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New Congressional Bill Handcuffs Sessions’s Marijuana Enforcement

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A new congressional bill would effectively prevent U.S Attorney General Jeff Sessions from cracking down on people who are following state marijuana laws. But it wouldn’t change cannabis’s status under federal law.

Instead, the proposal, filed in the U.S. House on Thursday by Congresswoman Barbara Lee (D-CA) and four cosponsors, would restrict the Justice Department and other federal agencies from spending money to “detain, prosecute, sentence, or initiate civil proceedings against an individual, business or property, that is involved in the cultivation, distribution, possession, dispensation, or use of cannabis” in accordance with state law.

The legislation would also protect banks that work with state-legal cannabis businesses.

The text of the bill has not yet been uploaded to Congress’s website, but Marijuana Moment has obtained it (see below).

The funding prohibition goes beyond the annual medical cannabis appropriations rider, commonly known as Rohrabacher-Farr, in a number of ways.

First, it doesn’t just shield medical cannabis patients, providers and laws; it covers everyone complying with a state marijuana law, including recreational businesses and consumers.

Second, it doesn’t just restrict the Department of Justice; it also applies to the Treasury Department, the Department of Homeland Security and every other federal government agency that could potentially go after people for violating federal marijuana prohibition.

Third, and perhaps most important, it is permanent. Unlike the existing medical cannabis rider, it wouldn’t need to be renewed every year as part of annual spending bills. If enacted, its language would exist in statute until a future Congress proactively changed it.

Last week, Sessions rescinded Obama-era guidance that has generally allowed states to implement their own cannabis laws without federal interference. A large number of members of Congress and state officials have pushed back against the move, which is also deeply unpopular with voters.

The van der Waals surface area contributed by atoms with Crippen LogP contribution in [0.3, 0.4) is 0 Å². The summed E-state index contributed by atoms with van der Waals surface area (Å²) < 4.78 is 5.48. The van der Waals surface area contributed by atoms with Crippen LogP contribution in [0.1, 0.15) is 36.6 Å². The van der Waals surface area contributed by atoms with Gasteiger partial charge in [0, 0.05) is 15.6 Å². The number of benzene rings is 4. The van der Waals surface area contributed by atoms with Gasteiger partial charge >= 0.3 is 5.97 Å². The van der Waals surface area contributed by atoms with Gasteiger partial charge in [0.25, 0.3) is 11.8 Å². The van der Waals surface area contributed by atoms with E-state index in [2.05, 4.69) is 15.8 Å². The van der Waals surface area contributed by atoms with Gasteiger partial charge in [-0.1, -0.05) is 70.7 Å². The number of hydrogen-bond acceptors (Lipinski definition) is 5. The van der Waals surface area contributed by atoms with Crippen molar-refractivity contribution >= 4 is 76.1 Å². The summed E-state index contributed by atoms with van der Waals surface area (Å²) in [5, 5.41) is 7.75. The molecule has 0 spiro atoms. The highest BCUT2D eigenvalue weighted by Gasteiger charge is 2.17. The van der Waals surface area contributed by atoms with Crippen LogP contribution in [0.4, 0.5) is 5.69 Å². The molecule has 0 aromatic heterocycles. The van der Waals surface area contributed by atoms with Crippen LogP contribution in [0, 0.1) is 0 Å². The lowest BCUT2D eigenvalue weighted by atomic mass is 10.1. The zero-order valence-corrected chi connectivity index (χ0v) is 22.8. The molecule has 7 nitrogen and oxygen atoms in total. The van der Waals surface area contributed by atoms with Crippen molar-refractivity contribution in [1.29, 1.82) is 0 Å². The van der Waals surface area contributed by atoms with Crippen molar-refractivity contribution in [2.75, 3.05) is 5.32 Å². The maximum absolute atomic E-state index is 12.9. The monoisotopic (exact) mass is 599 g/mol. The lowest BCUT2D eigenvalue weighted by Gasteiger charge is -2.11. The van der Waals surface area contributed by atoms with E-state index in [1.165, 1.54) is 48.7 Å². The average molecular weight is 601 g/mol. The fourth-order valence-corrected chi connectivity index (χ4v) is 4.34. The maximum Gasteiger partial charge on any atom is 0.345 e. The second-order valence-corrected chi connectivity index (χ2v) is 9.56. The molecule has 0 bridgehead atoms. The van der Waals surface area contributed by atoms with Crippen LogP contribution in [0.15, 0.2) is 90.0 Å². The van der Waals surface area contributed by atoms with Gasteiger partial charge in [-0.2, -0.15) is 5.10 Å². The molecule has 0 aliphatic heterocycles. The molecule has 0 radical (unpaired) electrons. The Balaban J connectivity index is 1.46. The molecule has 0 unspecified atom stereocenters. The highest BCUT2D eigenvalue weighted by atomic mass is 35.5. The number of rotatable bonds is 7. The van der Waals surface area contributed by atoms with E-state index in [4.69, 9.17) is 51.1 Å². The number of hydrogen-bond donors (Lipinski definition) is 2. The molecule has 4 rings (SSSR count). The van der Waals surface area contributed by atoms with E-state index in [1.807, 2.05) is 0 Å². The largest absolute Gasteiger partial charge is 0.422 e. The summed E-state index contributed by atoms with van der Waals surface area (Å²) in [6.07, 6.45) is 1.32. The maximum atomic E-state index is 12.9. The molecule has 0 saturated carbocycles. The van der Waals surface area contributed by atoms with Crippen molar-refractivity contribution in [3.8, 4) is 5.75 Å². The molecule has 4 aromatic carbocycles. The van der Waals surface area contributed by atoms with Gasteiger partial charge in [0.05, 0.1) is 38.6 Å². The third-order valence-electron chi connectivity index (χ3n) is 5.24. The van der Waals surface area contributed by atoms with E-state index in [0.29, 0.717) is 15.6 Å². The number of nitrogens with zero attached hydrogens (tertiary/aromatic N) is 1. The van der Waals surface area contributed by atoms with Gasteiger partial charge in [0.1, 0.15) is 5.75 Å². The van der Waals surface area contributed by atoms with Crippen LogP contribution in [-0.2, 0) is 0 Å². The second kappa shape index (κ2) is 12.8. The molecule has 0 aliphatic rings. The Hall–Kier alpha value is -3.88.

“It is time we expand the protections of Rohrabacher-Farr to ensure that no government agency targets marijuana companies and their partners in ancillary businesses,” Congresswoman Dina Titus (D-NV), one of the cosponsors of the new bill, told Marijuana Moment via an email. “Taxpayer dollars should not be used to crackdown on law-abiding taxpayers operating legally in states.”

If the legislation passes, the most significant practical marijuana policy and enforcement reform to date would be accomplished without actually changing cannabis’s status under the schedules of the Controlled Substances Act.

See the full text of the new marijuana bill below:

Congressional Marijuana Bill by tomangell on Scribd

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Tom Angell is the editor of Marijuana Moment. A 15-year veteran in the cannabis law reform movement, he covers the policy and politics of marijuana. Separately, he serves as chairman of the nonprofit Marijuana Majority. Previously he reported for Marijuana.com and MassRoots, and handled media relations and campaigns for Law Enforcement Against Prohibition and Students for Sensible Drug Policy. (Organization citations are for identification only and do not constitute an endorsement or partnership.)

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